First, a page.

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Functional Family Therapy

Ages 11-18

Rating: Level 1


Functional Family Therapy (FFT) is a family-based prevention and intervention program for dysfunctional youths ages 11 to 18 that has been applied successfully in a variety of multi-ethnic, multicultural contexts to treat a range of high-risk youths and their families. It integrates several elements (established clinical theory, empirically supported principles, and extensive clinical experience) into a clear and comprehensive clinical model. The FFT model allows for successful intervention in complex and multidimensional problems through clinical practice that is flexibly structured and culturally sensitive.

The model includes specific phases: engagement/motivation, behavior change, and generalization. Engagement and motivation are achieved through decreasing the intense negativity often characteristic of high-risk families. The behavior change phase aims to reduce and eliminate the problem behaviors and accompanying family relational patterns through individualized behavior change interventions (skill training in family communication, parenting, problem-solving, and conflict management). The goal of the generalization phase is to increase the family’s capacity to adequately use multisystemic community resources and to engage in relapse prevention.

FFT ranges from an average of 8 to 12 one-hour sessions for mild cases and incorporates up to 30 sessions of direct service for families in more difficult situations. Sessions are generally spread over a 3-month period and can be conducted in clinical settings as an outpatient therapy and as a home-based model.


Several evaluation studies using matched or randomly assigned control/comparison group designs were conducted between 1973 and 1997. The studies have included follow-up periods of 1, 2, 3, and 5 years. The model has been applied to populations in urban and rural settings and among many racial and ethnic groups.

For instance, in one of the first randomized trials of FFT, 86 families of delinquents were randomly assigned to one of four treatment conditions: 1) no treatment, 2) a client-centered family approach, 3) an eclectic–dynamic approach, or 4) FFT. The evaluation was developed to measure three levels of outcomes: process changes in family interaction, recidivism rates of the youths, and the rate of sibling contact with the court 2½ to 3½ years following the intervention.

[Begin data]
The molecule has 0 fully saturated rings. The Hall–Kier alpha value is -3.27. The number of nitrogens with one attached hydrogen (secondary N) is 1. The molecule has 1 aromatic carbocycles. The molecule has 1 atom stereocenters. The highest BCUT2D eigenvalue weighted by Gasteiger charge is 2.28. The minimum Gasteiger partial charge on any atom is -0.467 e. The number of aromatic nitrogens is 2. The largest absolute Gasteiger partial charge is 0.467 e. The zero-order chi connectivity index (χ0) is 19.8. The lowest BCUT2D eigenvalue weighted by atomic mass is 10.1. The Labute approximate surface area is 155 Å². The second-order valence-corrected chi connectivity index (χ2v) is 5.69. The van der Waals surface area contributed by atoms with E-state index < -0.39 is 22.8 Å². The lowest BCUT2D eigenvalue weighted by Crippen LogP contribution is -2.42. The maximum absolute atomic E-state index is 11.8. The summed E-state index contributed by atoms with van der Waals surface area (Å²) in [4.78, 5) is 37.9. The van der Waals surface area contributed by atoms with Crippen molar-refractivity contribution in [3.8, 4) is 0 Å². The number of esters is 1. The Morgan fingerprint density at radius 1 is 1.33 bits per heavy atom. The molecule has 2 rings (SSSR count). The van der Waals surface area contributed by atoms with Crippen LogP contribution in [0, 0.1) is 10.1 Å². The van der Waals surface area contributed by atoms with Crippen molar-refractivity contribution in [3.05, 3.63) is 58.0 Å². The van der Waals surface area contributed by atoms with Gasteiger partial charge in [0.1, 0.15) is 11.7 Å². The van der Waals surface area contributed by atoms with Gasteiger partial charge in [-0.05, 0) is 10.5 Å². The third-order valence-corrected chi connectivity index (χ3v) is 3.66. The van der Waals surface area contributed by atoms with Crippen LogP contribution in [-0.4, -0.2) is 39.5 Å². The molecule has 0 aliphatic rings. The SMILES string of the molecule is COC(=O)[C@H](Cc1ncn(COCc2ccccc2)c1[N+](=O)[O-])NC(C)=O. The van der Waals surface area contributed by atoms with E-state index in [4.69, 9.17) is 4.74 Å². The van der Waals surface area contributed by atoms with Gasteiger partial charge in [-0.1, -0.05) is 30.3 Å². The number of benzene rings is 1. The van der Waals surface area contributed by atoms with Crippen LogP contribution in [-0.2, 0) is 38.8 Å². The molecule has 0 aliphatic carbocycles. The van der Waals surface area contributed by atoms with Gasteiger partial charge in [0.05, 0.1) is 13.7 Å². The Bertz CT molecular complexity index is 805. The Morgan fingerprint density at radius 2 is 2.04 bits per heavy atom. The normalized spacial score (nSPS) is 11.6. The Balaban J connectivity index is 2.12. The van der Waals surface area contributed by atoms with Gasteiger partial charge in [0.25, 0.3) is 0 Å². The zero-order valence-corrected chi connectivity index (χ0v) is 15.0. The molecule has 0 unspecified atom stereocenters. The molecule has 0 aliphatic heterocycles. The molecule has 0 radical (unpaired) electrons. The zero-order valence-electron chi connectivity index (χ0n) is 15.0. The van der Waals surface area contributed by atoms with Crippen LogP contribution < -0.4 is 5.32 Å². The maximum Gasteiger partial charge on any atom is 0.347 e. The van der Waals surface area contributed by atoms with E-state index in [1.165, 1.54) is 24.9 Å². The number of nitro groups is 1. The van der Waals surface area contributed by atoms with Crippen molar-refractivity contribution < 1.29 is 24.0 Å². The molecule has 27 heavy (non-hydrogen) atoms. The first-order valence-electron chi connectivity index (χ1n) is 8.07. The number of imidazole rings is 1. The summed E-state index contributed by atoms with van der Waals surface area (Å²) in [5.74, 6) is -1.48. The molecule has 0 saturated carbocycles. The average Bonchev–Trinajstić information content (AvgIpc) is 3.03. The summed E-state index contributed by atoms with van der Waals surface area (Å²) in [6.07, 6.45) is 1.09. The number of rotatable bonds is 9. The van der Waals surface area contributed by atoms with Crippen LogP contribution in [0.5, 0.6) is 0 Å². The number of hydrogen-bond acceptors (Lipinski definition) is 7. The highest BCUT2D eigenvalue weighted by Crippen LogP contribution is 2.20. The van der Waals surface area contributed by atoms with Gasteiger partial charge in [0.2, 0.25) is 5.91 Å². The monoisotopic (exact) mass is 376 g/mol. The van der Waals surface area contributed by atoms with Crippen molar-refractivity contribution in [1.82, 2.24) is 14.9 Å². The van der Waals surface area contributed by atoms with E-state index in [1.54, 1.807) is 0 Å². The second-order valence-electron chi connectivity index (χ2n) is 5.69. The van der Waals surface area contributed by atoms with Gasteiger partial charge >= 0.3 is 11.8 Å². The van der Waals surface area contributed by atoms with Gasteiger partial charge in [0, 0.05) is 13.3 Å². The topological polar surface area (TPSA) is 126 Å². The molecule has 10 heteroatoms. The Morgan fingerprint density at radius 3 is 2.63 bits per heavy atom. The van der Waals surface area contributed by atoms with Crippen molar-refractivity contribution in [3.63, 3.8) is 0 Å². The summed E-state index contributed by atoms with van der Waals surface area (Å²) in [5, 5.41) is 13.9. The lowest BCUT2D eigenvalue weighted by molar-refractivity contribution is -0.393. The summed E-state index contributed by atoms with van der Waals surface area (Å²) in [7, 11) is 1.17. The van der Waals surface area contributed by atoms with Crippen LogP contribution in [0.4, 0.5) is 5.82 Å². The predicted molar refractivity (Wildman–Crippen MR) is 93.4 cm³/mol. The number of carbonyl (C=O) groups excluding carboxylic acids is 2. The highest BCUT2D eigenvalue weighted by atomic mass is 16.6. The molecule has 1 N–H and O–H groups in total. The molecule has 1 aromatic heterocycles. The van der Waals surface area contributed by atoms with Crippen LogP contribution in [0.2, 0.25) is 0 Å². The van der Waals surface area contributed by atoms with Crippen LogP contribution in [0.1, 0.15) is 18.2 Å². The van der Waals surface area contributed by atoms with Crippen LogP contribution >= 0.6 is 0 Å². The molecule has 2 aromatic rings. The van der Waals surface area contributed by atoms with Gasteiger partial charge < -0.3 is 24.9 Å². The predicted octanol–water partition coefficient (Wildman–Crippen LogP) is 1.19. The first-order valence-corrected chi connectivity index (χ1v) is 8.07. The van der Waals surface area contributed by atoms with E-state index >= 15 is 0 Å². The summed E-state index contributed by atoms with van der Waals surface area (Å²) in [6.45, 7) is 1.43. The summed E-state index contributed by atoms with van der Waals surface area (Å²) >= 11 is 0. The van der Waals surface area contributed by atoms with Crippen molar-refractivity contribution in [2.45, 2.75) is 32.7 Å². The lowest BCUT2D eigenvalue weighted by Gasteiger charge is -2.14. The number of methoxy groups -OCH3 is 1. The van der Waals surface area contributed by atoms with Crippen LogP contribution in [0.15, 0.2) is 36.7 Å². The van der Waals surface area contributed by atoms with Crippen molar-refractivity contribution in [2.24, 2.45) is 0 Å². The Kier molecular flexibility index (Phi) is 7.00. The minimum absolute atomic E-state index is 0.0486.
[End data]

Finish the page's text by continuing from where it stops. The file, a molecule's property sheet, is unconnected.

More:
In a comparison study, 27 delinquents (male and female) who had either recently been placed out of the home or for whom placement was imminent were court-referred to FFT. A comparison group of 27 lower risk delinquents received only probation. Outcomes were measured by the number and severity of offenses during 2½ years following group assignment.


In multiple evaluations of FFT, the findings show that when compared with standard juvenile probation services, residential treatment, and alternative therapeutic approaches, FFT is highly successful. The outcome findings of the research conducted during the past 30 years show that when compared with no treatment, other family therapy interventions, and traditional juvenile court services (e.g., probation), FFT can reduce adolescent re-arrests by up to 60 percent. Moreover, both randomized trials and comparison group studies show that FFT significantly reduces recidivism for a wide range of juvenile offense patterns. In addition, studies have found that FFT dramatically reduces the cost of treatment. A Washington State study, for example, shows savings of up to $14,000 per family. FFT also significantly reduces potential new offending for siblings of treated adolescents.

Risk Factors


  • Anti-social behavior and alienation/Delinquent beliefs/General delinquency involvement/Drug dealing


  • Family management problems/Poor parental supervision and/or monitoring
  • Pattern of high family conflict

Protective Factors


  • Effective parenting


  • OJJDP: Blueprints
  • OJJDP/CSAP: Strengthen Families
  • HHS: Surgeon General


Alexander, James F., Christie Pugh, Bruce V. Parsons, and Thomas L. Sexton. 2000. “Functional Family Therapy.” In Delbert S. Elliott (ed.). Blueprints for Violence Prevention (Book 3), Second Edition. Boulder, Colo.: Center for the Study and Prevention of Violence, Institute of Behavioral Science, University of Colorado.

Aos, Steve, Robert Barnoski, and Roxanne Lieb. 1998. Watching the Bottom Line: Cost-Effective Interventions for Reducing Crime in Washington. Olympia, Wash.: Washington State Institute for Public Policy.

Barton, Cole, James F. Alexander, Holly Barrett Waldron, Charles W. Turner, and Janet Warburton. 1985. “Generalizing Treatment Effects of Functional Family Therapy: Three Replications.” American Journal of Family Therapy. 13(3):16–26.

Gordon, Donald A., Jack Arbuthnot, Kathryn E. Gustafson, and Peter McGreen. 1988. “Home-Based Behavioral-Systems Family Therapy With Disadvantaged Juvenile Delinquents.” American Journal of Family Therapy. 16(3):243–55.

Gordon, Donald A., Karen Graves, and Jack Arbuthnot. 1995. “The Effect of Functional Family Therapy for Delinquents on Adult Criminal Behavior.” Criminal Justice and Behavior. 22(1):60–73.

Parsons, Bruce V., and James F. Alexander. 1973. “Short-Term Family Intervention: A Therapy Outcome Study.” Journal of Consulting and Clinical Psychology. 2:195–201.

Sexton, Thomas L., and James F. Alexander. 2002. Functional Family Therapy: Principles of Clinical Intervention, Assessment, and Implementation. Seattle, Wash.: FFT LLC.


James F. Alexander
Department of Psychology
380 South 1350 East, #502
University of Utah
Salt Lake City, UT 84112
Phone: (801) 581-6538
Fax: (801) 581-5841
Web site:

Technical Assistance Provider

Holly DeMaranville
FFT Communications Director
1611 McGilvra Blvd. East
Seattle, WA 98116
Phone: (206) 369-5894
Fax: (206) 664-6230